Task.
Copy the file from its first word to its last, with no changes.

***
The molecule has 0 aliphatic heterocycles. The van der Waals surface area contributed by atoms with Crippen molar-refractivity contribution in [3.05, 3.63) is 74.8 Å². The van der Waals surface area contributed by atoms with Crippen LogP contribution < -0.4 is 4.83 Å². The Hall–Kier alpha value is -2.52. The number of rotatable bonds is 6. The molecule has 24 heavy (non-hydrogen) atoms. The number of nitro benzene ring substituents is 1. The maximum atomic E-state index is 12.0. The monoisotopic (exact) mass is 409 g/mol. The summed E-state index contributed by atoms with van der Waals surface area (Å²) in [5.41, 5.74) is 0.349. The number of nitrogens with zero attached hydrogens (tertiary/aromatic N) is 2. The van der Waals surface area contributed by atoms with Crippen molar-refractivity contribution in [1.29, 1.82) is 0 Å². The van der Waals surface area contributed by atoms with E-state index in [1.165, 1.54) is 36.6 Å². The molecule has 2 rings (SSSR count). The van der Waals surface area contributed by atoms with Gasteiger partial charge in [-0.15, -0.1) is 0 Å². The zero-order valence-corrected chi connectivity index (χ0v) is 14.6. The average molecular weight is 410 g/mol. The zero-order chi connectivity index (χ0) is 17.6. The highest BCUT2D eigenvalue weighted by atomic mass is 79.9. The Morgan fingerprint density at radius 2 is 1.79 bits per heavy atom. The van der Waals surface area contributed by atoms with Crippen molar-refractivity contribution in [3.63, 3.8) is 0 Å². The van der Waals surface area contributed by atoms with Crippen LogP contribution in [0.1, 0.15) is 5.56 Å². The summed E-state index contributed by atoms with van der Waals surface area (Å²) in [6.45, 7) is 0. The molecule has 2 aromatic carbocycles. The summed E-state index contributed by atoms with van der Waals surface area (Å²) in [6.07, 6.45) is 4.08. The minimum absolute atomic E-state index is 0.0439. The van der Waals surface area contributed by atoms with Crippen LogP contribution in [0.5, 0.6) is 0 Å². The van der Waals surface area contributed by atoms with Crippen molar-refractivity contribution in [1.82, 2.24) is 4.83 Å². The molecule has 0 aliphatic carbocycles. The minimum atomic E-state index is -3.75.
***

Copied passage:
The molecule has 0 aliphatic heterocycles. The van der Waals surface area contributed by atoms with Crippen molar-refractivity contribution in [3.05, 3.63) is 74.8 Å². The van der Waals surface area contributed by atoms with Crippen LogP contribution < -0.4 is 4.83 Å². The Hall–Kier alpha value is -2.52. The number of rotatable bonds is 6. The molecule has 24 heavy (non-hydrogen) atoms. The number of nitro benzene ring substituents is 1. The maximum atomic E-state index is 12.0. The monoisotopic (exact) mass is 409 g/mol. The summed E-state index contributed by atoms with van der Waals surface area (Å²) in [5.41, 5.74) is 0.349. The number of nitrogens with zero attached hydrogens (tertiary/aromatic N) is 2. The van der Waals surface area contributed by atoms with Crippen molar-refractivity contribution in [1.29, 1.82) is 0 Å². The van der Waals surface area contributed by atoms with E-state index in [1.165, 1.54) is 36.6 Å². The molecule has 2 rings (SSSR count). The van der Waals surface area contributed by atoms with Gasteiger partial charge in [-0.15, -0.1) is 0 Å². The zero-order valence-corrected chi connectivity index (χ0v) is 14.6. The average molecular weight is 410 g/mol. The zero-order chi connectivity index (χ0) is 17.6. The highest BCUT2D eigenvalue weighted by atomic mass is 79.9. The Morgan fingerprint density at radius 2 is 1.79 bits per heavy atom. The van der Waals surface area contributed by atoms with Crippen molar-refractivity contribution in [3.63, 3.8) is 0 Å². The van der Waals surface area contributed by atoms with Crippen LogP contribution in [0.1, 0.15) is 5.56 Å². The summed E-state index contributed by atoms with van der Waals surface area (Å²) in [6.45, 7) is 0. The molecule has 2 aromatic carbocycles. The summed E-state index contributed by atoms with van der Waals surface area (Å²) in [6.07, 6.45) is 4.08. The minimum absolute atomic E-state index is 0.0439. The van der Waals surface area contributed by atoms with Crippen LogP contribution in [0.5, 0.6) is 0 Å². The van der Waals surface area contributed by atoms with Crippen molar-refractivity contribution in [1.82, 2.24) is 4.83 Å². The molecule has 0 aliphatic carbocycles. The minimum atomic E-state index is -3.75.